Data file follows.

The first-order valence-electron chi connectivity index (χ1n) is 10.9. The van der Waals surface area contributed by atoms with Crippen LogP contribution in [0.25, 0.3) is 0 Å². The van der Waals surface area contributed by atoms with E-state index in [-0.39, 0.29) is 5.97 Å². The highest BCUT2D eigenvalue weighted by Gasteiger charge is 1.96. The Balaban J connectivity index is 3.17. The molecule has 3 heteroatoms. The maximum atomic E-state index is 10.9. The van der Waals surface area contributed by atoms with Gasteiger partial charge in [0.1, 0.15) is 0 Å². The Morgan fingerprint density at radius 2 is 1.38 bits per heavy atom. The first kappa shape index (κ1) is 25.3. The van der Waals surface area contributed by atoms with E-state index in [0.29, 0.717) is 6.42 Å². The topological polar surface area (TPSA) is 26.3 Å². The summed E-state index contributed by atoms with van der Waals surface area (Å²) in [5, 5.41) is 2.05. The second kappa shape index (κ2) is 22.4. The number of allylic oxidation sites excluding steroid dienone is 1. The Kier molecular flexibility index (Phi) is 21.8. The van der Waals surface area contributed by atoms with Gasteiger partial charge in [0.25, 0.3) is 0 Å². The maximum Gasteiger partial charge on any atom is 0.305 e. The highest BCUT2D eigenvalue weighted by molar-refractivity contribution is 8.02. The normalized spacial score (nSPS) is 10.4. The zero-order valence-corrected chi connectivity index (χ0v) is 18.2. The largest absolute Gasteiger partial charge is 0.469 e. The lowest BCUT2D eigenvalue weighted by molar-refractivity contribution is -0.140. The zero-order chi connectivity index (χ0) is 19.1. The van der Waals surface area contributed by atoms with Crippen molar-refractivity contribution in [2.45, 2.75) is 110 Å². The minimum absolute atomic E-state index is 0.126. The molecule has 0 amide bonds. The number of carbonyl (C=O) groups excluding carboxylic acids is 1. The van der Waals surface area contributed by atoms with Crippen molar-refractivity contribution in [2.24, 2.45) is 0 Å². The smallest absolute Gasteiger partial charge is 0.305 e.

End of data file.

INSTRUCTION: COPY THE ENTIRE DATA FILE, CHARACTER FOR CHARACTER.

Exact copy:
The first-order valence-electron chi connectivity index (χ1n) is 10.9. The van der Waals surface area contributed by atoms with Crippen LogP contribution in [0.25, 0.3) is 0 Å². The van der Waals surface area contributed by atoms with E-state index in [-0.39, 0.29) is 5.97 Å². The highest BCUT2D eigenvalue weighted by Gasteiger charge is 1.96. The Balaban J connectivity index is 3.17. The molecule has 3 heteroatoms. The maximum atomic E-state index is 10.9. The van der Waals surface area contributed by atoms with Gasteiger partial charge in [0.1, 0.15) is 0 Å². The Morgan fingerprint density at radius 2 is 1.38 bits per heavy atom. The first kappa shape index (κ1) is 25.3. The van der Waals surface area contributed by atoms with E-state index in [0.29, 0.717) is 6.42 Å². The topological polar surface area (TPSA) is 26.3 Å². The summed E-state index contributed by atoms with van der Waals surface area (Å²) in [5, 5.41) is 2.05. The second kappa shape index (κ2) is 22.4. The number of allylic oxidation sites excluding steroid dienone is 1. The Kier molecular flexibility index (Phi) is 21.8. The van der Waals surface area contributed by atoms with Gasteiger partial charge in [0.25, 0.3) is 0 Å². The maximum Gasteiger partial charge on any atom is 0.305 e. The highest BCUT2D eigenvalue weighted by molar-refractivity contribution is 8.02. The normalized spacial score (nSPS) is 10.4. The zero-order valence-corrected chi connectivity index (χ0v) is 18.2. The largest absolute Gasteiger partial charge is 0.469 e. The lowest BCUT2D eigenvalue weighted by molar-refractivity contribution is -0.140. The zero-order chi connectivity index (χ0) is 19.1. The van der Waals surface area contributed by atoms with Crippen molar-refractivity contribution in [2.45, 2.75) is 110 Å². The minimum absolute atomic E-state index is 0.126. The molecule has 0 amide bonds. The number of carbonyl (C=O) groups excluding carboxylic acids is 1. The van der Waals surface area contributed by atoms with Crippen molar-refractivity contribution in [2.24, 2.45) is 0 Å². The smallest absolute Gasteiger partial charge is 0.305 e.